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Tuesday, March 29, 2011

The Finkler Question

The Finkler Question
Howard Jacobson
Bloomsbury, 2010

Julian Treslove, a radio producer, and Samuel Finkler, a Jewish philosopher, have been friends since childhood and, as they enter middle age, they reminisce over their struggles with self-identity, anti-Semitism, women, love, and the past.

Julian is a rather boring self-indulgent middle age man who does a lot of philosophical questioning that I tired of rather quickly. He probably would deny this, but there’s a part of him that wishes he were Jewish like his good friend Finkler, even though the reader may wonder how Julian could consider him a friend while sleeping with his wife, but I digress. Julian is not happy, and it’s easy to see why. He is not close to his sons or his sons’ mothers. He spends a lot of time wishing things were different with his relationships, his job, his family and his self-esteem. In fact, a crisis of sorts occurs when a woman attacks him and says something he doesn’t understand but which he persuades himself is anti-Semitic in nature. His obsession with this attack becomes so severe that he decides to investigate what it would be like to be Jewish, to be more like Finkler, hence the “Finkler Question.”

You should know that this won the Mann Booker Prize and was given starred reviews by review journals. Which means, of course, that I hated it. I’ve decided that I really don’t like books in which self-absorbed men obsess and worry about things so much that the whole book features their philosophical musings and mental what-ifs. Who cares? As my good friend Debbie would say, “blah, blah, woof, woof.” I wanted to smack Julian and tell him to stop contemplating his own navel for one minute and actually do something! I couldn’t finish the book. Ugh.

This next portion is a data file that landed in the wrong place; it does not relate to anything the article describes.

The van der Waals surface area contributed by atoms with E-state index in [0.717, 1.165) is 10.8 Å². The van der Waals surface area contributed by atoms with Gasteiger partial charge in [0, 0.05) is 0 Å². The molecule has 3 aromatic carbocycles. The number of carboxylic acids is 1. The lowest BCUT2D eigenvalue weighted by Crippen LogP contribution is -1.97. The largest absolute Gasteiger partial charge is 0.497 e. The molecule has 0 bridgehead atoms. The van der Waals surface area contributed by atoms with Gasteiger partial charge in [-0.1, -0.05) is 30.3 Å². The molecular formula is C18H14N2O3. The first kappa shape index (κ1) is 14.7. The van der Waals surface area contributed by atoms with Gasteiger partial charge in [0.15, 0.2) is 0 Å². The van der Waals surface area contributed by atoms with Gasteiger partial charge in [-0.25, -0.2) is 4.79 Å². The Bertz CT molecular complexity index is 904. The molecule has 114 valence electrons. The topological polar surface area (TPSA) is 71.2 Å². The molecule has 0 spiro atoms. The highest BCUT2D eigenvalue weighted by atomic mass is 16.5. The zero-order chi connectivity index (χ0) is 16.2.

Other books by this author:
The Making of Henry (2004)
Kalooki Nights (2006)
The Act of Love (2008)

Other books you may enjoy:
The Post Birthday World by Lionel Shriver (2007)
A tale told from the parallel perspectives of two possible timelines considers the life of American expatriate Irena McGovern, who in one reality stays faithful to her disciplined American intellectual partner, and in the other runs off with an exuberant British long-time friend.

Therapy by David Lodge (1995)
Faced with a mid-life crisis, a successful, overweight television writer embarks on a quest for the answer to his spiritual anxiety and encounters therapists, the police, Soren Kierkegaard, and strange new bedfellows.

The Line of Beauty by Alan Hollinghurst (2004)
Moving into the attic room in the Notting Hill home of the wealthy, politically connected Fedden family in 1983, twenty-year-old Nick Guest becomes caught up in the rising fortunes of this glamorous family and finds his own life forever altered by his association during the boom years of the 1980s. div> >

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